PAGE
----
Seven Siblings Theatre presents Stef Smith’s dystopian sci-fi drama, Girl in the Machine. With its intense anxiety about the rapid technological invasion of our lives, the comparison to Black Mirror is pretty obvious. Where Charlie Brooker succeeds (for the most part) is in specificity. Here though, Smith strives to be more vague with her fictional tech, which doesn’t make the story more timeless and universal, it just feels too insistently—and clumsily—metaphorical.
Polly (Madryn McCabe) and Owen (Alex Clay) are a successful professional couple. Owen seems to have a pretty good work-life balance, but Polly is a workaholic and it’s taking a toll on her psyche and their relationship. One evening, Owen brings home a gift—the Black Box. This gadget is all the rage. With a wireless headset, it taps into your body’s vital signs, gages your mental state and then—well, here it gets muddled. At first, it seems that the device’s primary objective is to ease the user’s stress, but it quickly becomes more invasive.
Polly gradually loses touch with Owen and the outside world as she allows her consciousness to be more deeply absorbed into the Black Box. From ominous reports that drift in, we gather that this device is wreaking havoc with the rest of society as well.
The Black Box sessions are haphazardly poetic, stream-of-consciousness trances that feel vaguely ominous. As the voice of the Black Box, Sappho Hansen Smythe has a soothing rhythm that almost lets you trust this tech, but it dips with subtle perfection into the uncanny valley.
The already narrow area of Theatre Passe Muraille’s Backspace is made even more cramped by Stephen King’s confined set. The faux-futurist aesthetic provides a bleak vision of condo living in an overpopulated near-future, where living space is depressingly utilitarian. Polly’s work desk is crushed in on all sides and looms uncomfortably over their living space. My eye was consistently drawn to an eerily slanting, forced perspective slab in the centre of the set that is an oppressive presence in their home.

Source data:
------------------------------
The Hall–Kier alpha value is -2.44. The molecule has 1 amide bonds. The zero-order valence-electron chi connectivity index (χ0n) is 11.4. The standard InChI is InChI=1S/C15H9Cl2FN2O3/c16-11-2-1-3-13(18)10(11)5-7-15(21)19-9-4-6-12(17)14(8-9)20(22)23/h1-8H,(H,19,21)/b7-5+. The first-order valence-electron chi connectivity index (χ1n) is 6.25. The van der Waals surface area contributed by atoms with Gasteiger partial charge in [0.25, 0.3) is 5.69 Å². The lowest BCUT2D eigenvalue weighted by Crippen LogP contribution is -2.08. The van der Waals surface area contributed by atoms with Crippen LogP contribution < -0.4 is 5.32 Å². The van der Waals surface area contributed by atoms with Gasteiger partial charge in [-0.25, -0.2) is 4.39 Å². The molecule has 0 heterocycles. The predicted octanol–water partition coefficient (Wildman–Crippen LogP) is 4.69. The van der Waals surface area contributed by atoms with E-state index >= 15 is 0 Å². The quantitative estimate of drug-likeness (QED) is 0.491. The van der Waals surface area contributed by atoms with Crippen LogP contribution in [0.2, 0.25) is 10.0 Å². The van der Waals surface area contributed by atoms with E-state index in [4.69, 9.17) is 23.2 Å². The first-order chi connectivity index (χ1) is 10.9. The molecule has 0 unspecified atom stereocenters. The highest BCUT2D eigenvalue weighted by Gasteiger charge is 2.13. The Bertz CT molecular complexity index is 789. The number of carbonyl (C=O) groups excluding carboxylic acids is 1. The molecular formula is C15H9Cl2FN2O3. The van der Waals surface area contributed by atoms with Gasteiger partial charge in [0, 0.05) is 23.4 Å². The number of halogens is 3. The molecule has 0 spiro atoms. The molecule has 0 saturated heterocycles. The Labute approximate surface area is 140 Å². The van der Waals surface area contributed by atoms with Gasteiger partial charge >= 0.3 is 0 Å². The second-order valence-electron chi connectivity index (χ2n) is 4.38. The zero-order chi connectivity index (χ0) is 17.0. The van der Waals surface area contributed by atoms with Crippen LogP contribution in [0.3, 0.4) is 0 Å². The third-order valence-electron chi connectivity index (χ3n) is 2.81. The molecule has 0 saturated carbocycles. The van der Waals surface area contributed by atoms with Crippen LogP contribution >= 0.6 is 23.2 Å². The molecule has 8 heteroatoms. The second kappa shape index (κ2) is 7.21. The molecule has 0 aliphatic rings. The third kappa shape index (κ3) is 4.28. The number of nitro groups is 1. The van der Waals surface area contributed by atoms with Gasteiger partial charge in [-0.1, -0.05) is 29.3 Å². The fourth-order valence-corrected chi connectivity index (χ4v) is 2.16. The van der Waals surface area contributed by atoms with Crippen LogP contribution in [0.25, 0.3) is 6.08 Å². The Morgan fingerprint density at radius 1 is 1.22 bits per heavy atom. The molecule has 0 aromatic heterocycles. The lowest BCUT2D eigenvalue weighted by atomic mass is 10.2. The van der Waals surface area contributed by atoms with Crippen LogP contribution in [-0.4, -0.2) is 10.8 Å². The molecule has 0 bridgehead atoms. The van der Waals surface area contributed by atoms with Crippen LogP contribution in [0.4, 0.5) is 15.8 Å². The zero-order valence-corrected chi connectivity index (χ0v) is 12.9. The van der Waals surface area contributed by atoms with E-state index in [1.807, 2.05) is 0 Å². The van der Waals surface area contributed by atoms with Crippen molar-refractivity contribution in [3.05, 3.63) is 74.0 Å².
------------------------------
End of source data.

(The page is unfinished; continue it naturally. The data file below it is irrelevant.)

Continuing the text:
Director Will King crafts plenty of arresting images and his sound design is effectively chilling in its glitchy, techno-infused delirium. He and lighting designer Chin Palipane make some bold and thrilling choices at key moments. Though this production’s tech and design elements shine, it was hard for me to emotionally invest in the reality of this world and its two characters.
There are promising kernels here—cool ideas about the potential threat to our humanity posed by increasing technological integration, but Smith’s script plays less like a story and more like a medley of dystopian sci-fi tropes. And I could never fully invest in either Polly or Owen. I know who they are, I think; McCabe and Clay do convey defined personalities, but I was always too aware of their acting choices.
Conceptually, Girl in the Machine is topical and intriguing though not particularly insightful. The production has plenty of atmospheric world building that should send some shivers down your spine.